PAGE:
Mushrooms Think It’s Autumn Again

   The 15 oak logs sitting in the shade of my giant Norway spruce tree more than earned their keep last year. Seven of them got inoculated with plugs of shiitake mushroom spawn in the spring of 2013; eight of the were inoculated in the spring of 2014. With little further effort on my part, reasonably good flushes of mushrooms appeared through spring and summer, then heavy flushes through fall until the mild weather turned frosty.Indoor shiitakes
    My friends Bill and Lisa, also shiitake growers, told me a few days ago how they’re still harvesting good crops, cold weather notwithstanding. They brought one of their logs indoors, where it stands in the sink of their laundry room. Great idea!
    I don’t have a laundry room, but I do have a cool, dark, moist basement, i.e. mushroom heaven. So a few days ago I carried one of my logs down the narrow basement stairway and propped it against the wall in a dark corner near the sump pit. That nearby pit could catch excess water in case the log needed to be watered.
    No watering was needed: A few days after taking up residence in the basement, fat, juicy shiitake mushrooms exploded from the plugs up and down the log — so many that we had enough to dry for future use.
    I’ll leave the log down there to see if it flushes again. If nothing happens within a few weeks, I’ll carry it back under the spruce and replace it with another log from outside. The few weeks in the cool basement might be enough time for more mycelial growth in the log in preparation for another flush. And then, sitting for some time in cold weather beneath the spruce might be just what a shiitake log needs to shock it into another cycle of production.
    Rotating the logs between the basement and beneath the spruce could keep us in fresh mushrooms all winter long.

Winter Green

    Most years, by this time, piles of snow would make it difficult for me to get to those outdoor shiitake logs. Recent weather, and predictions for the coming months, makes me wonder if I should even keep using the word “winter.”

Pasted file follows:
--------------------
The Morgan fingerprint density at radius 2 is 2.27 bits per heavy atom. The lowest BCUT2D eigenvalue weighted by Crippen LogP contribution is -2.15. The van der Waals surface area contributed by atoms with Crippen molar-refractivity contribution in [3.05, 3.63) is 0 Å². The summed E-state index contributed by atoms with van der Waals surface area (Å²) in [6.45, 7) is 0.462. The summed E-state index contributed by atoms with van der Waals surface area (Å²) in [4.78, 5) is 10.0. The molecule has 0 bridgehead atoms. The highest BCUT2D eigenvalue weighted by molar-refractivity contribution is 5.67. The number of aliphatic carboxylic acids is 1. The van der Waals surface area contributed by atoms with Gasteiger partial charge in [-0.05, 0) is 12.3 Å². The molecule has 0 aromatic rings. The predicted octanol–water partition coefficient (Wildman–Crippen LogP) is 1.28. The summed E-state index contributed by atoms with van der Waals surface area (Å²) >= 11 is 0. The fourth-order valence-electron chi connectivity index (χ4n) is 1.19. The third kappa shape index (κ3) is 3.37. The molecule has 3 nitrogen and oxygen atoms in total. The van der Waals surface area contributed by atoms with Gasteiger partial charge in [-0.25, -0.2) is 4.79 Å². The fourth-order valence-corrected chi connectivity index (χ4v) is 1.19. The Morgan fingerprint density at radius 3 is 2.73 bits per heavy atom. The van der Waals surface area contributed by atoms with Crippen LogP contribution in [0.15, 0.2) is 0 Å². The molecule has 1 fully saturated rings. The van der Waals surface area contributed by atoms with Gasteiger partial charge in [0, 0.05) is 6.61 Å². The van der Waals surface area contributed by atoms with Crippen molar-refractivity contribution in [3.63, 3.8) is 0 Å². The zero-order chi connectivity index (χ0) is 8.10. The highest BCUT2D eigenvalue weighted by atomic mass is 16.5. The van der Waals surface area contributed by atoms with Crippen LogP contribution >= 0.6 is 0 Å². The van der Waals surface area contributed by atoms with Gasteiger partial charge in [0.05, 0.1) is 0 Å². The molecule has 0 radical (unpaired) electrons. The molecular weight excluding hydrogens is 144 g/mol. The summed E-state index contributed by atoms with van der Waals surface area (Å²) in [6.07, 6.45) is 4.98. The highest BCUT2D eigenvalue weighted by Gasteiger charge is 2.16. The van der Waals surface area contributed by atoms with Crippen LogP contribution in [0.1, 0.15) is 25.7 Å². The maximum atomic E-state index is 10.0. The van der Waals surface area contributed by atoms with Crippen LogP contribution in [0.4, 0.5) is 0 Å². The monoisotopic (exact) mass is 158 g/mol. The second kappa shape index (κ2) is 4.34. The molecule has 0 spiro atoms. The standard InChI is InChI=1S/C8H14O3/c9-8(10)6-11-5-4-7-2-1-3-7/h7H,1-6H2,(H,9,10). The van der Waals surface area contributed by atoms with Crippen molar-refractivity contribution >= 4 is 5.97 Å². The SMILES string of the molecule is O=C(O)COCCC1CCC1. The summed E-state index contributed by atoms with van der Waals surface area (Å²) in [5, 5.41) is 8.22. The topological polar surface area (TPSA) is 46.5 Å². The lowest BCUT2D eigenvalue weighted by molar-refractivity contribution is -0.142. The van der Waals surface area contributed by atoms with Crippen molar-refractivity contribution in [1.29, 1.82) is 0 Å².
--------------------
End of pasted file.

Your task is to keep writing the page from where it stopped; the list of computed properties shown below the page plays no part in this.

I’d sacrifice fresh shiitakes for a real winter with plenty of snow. (We have enough quart jars of dried shiitakes to last well into warm weather.) It’s nice to have that white stuff to ski on. Snow even fertilizes the ground (“poor man’s manure”) as well as insulates it against cold.

Bamboo after a mild winter

    On the other hand, a mild winter has its appeal. Most winters, leaves and canes my yellow groove bamboo (Phyllostachys aureosulcata) are damaged — or, like last winter — killed back to the ground. The roots survive to re-sprout but the leaves turn brown and the new canes in spring are spindly. Some winters, like this winter probably, make for attractive (and useful) tall, thick canes dressed all winter long in green leaves.
    Chester blackberry is another borderline hardy plant. It’s the hardiest of the thornless blackberries yet comes through most winter with many stems dried and browned — dead, that is. In the spring after our mild winters, stems are still green, foreshadowing a good crop of blackberries in late summer.
    I’ve been waiting for a string of reliably milder winters to plant out my hardy orange plant (Citrus trifoliata). Yes, a citrus whose stems can just about survive to flower and fruit outdoors here, where winter temperatures normally plummet to minus 20°F or below. The fruit, sad to say, is only marginally palatable.
    One more plus for a mild winter is the color green. The green of plants comes from chlorophyll, which is always decomposing, so must be continuously synthesized if the plant is to remain green. Synthesis requires warmth and sunlight, both at a premium during winters here. So most winters turn lawns muddy green or brown; even the green of evergreens, such as arborvitae, turn chalky green.